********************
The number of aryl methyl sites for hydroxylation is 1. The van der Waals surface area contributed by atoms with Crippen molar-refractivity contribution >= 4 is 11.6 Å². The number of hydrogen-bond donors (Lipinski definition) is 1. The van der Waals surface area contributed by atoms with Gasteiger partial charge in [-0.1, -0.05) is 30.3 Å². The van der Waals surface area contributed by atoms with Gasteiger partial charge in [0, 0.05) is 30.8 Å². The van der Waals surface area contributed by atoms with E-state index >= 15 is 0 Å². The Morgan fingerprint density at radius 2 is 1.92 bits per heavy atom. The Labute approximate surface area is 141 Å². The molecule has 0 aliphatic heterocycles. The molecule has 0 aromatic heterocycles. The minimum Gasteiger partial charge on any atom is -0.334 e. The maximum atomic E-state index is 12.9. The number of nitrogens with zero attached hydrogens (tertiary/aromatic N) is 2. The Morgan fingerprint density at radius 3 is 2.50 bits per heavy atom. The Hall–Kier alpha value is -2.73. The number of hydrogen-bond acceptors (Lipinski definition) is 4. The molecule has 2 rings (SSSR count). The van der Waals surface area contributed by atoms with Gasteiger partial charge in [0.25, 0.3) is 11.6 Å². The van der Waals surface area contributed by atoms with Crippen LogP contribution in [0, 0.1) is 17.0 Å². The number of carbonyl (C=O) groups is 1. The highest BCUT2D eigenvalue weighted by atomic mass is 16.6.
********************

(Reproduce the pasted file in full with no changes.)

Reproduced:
The number of aryl methyl sites for hydroxylation is 1. The van der Waals surface area contributed by atoms with Crippen molar-refractivity contribution >= 4 is 11.6 Å². The number of hydrogen-bond donors (Lipinski definition) is 1. The van der Waals surface area contributed by atoms with Gasteiger partial charge in [-0.1, -0.05) is 30.3 Å². The van der Waals surface area contributed by atoms with Gasteiger partial charge in [0, 0.05) is 30.8 Å². The van der Waals surface area contributed by atoms with E-state index >= 15 is 0 Å². The Morgan fingerprint density at radius 2 is 1.92 bits per heavy atom. The Labute approximate surface area is 141 Å². The molecule has 0 aliphatic heterocycles. The molecule has 0 aromatic heterocycles. The minimum Gasteiger partial charge on any atom is -0.334 e. The maximum atomic E-state index is 12.9. The number of nitrogens with zero attached hydrogens (tertiary/aromatic N) is 2. The Morgan fingerprint density at radius 3 is 2.50 bits per heavy atom. The Hall–Kier alpha value is -2.73. The number of hydrogen-bond acceptors (Lipinski definition) is 4. The molecule has 2 rings (SSSR count). The van der Waals surface area contributed by atoms with Gasteiger partial charge in [0.25, 0.3) is 11.6 Å². The van der Waals surface area contributed by atoms with Crippen LogP contribution in [0, 0.1) is 17.0 Å². The number of carbonyl (C=O) groups is 1. The highest BCUT2D eigenvalue weighted by atomic mass is 16.6.